Here it goes!
Arrival at Nepal (Day 1)
We got our flight tickets through Expedia and simply went for the lower priced option, thinking at the same time that this is a budget airline and hoping that it would not be as bad as Tiger Airways. The tickets we got were cheap – less than $700 per pax given we only made the booking 3 weeks before departure. As it turns out, we were on Jet Airway Economy Class! The seats were big and comfy plus service was top notch! Everyone gets a free beer before the plane takes off!
The first day mostly consists of our flight from Singapore to Nepal, landing in Trivhuban International Airport at Kathmandu. The flight took about 5 hours (for direct flight) and we’re all well prepared for the journey. By well prepared, I mean staying up a little later the night before and spending flight time asleep.
Making of the Visa
Arriving at Trivhuban International Airport, we braced ourselves for a long queue to get our Visas and stamp our passports. Visa is required to enter the country and we made our visas in Nepal. The cost of the Visa may change according to the number of days they are in Nepal but the maximum should be USD60. We were charged 25USD for 15 days while a fellow Singaporean whom we’ve met was charged 40SD for 20 days in Nepal (year 2013 pricing). For the Visa, you will need to prepare 1 passport size photo, the registration form (filled in at the airport) and money in loose change and domination of 10s & 5s. It will be troublesome if you do not have the domination, as they do not have the infrastructure for such visitor service. If for any reason, you are unable to prepare a passport size photo, there is a instant photo booth nearby where you can have your photo taken and printed instantly on the spot.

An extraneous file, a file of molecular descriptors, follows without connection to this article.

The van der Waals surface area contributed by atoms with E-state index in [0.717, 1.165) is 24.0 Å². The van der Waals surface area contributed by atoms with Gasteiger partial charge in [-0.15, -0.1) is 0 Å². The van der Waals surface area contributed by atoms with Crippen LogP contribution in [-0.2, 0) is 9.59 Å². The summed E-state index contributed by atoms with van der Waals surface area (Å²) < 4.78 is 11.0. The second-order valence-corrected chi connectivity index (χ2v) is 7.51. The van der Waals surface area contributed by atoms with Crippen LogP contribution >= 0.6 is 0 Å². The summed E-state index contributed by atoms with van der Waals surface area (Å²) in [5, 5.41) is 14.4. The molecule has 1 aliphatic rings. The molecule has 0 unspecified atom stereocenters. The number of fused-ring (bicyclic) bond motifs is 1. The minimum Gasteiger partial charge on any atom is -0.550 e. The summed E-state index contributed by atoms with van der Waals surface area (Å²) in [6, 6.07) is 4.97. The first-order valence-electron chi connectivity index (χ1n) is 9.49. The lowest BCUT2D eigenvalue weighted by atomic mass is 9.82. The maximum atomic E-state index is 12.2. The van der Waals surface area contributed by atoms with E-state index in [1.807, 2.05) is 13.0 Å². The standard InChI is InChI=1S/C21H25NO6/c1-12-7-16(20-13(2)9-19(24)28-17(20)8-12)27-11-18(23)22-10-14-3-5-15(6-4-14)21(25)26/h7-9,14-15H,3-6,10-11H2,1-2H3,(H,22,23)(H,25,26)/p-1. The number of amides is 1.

With that, we proceed to collect our baggages. The journey from the luggage collection area to the exit is always swarming with porters. As a rule, we prefer to take our own bags but these people can be overwhelmingly ‘helpful’, insisting to help you with your luggage across a short distance to the exit.
Finally reaching the entrance, a smiling guide with a huge white board with ‘SHAWN YEO’ awaited us at the exit. At this point, there will be another group of people swarming the area – helpful touts who will offer you a ride and help you carry your luggage the moment you step outdoors. At this point… We’ll just keep walking and follow our guide.